On Saturday we worked a very lovely shore at Rochers de Dranguet. Nick and I discovered this shore 2 weeks ago and had fun raking in a rather random fashion for whatever clams we might find. On this visit, with a larger group of us, I wanted to try and refine this technique and also look more closely at the rocks and take a sample of the fine red seaweeds which grow on the rocks at low water.
Myriads of tiny organisms live in the fronds of these weeds and if we are to learn how diverse these weed faunas are and how their diversity varies from place to place and shore to shore we need to take a bag full of the weeds, soak them in fresh water for a few hours then sieve over a 0.3mm sieve to catch all the molluscs, crustaceans, and single-celled shelled foraminiferans that fall out of the seaweeds………….. and identify them. To stare at these tiny, intricately structured animals through a microscope is to see the world at the level of a grain of sand.
Unlike hunting for shrimps, prawns, crabs and lobsters on the shore – which requires cunning and stealth – bivalve molluscs, otherwise known as clams are sessile which means they just sit quietly in the sediments hoping not to be noticed. Inside the two shells is a body consisting of a foot, a mantle to lay down shelly material at the growing edge of the shell, some metabolising organs and two siphons to take in water carrying food particles and to eject waste products.
All you need to dig for clams is the ability to look and learn. Bas and I had lugged a large garden sieve, a fork, spade and rake to the shore. In the event the mesh on our sieve was too fine for the gravels so we had to dig a hole then search it. We started digging rather randomly and occasionally struck lucky.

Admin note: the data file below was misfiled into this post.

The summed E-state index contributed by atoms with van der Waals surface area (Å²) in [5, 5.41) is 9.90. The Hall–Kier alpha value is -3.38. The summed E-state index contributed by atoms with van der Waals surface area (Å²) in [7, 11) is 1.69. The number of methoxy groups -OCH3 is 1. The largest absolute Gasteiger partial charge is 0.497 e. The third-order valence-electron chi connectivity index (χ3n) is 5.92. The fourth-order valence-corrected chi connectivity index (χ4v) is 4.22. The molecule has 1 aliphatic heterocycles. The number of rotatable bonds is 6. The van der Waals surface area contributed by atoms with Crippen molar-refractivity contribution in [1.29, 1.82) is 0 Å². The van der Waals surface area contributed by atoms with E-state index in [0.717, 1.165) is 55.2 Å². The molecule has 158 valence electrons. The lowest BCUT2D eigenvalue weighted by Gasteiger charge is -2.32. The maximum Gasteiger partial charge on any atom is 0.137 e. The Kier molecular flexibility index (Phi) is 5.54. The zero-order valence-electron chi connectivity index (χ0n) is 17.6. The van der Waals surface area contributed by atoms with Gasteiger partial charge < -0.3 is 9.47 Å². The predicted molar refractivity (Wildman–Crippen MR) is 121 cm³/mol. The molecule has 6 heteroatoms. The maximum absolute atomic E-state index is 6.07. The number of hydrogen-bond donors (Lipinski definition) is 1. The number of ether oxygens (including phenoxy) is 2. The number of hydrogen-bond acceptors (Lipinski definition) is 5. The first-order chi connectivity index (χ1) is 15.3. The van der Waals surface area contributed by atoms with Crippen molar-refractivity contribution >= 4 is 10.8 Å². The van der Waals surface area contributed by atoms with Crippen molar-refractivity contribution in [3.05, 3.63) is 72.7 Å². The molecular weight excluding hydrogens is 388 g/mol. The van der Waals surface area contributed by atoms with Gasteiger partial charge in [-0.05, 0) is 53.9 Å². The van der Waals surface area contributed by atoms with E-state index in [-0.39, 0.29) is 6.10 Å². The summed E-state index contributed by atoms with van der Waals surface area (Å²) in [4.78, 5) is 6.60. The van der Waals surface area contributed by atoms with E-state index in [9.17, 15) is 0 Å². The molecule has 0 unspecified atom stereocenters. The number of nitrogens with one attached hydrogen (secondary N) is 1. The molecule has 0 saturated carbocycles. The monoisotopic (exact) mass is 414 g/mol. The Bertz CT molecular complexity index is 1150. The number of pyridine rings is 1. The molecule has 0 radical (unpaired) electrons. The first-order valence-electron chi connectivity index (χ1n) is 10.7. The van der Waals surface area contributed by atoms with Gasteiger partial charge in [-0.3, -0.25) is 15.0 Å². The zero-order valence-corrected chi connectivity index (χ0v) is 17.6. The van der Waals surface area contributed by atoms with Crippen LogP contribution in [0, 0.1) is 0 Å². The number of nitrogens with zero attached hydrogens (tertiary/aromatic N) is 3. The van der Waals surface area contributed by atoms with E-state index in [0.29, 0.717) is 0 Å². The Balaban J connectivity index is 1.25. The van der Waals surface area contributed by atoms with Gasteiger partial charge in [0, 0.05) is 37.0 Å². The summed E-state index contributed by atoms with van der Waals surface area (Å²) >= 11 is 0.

After a while we noticed siphon holes developing in the sands and gravels as the water drained away and the sediments dried out a bit. The siphon holes are the means by which the clam maintains contact with the outside world. What we noticed on the shore is that not all the siphon holes were the same size or shape and that we could recognise, perhaps, six different types. With experience we learnt to recognise the siphon holes for the different species of clam we were finding and then I got really cocky and would announce before I put spade to sand how many and what species I would collect!
Some species were more abundant than others: Dosinia clams (which are somewhat less tasty than some other types) were very plentiful but another species, Gari depressa, was very sparse. This latter clam has a rather lovely common name. It is known as the Sunset Shell. Once the tide had turned at the end of the afternoon and the light was beginning to sink we hauled ourselves back up the shore to go home. On the way up through the channel through the rocks I made a delightful find. Sitting in the gravels with the light shining through was a Sunset shell. Look at the picture below and you will see how apt its common name is.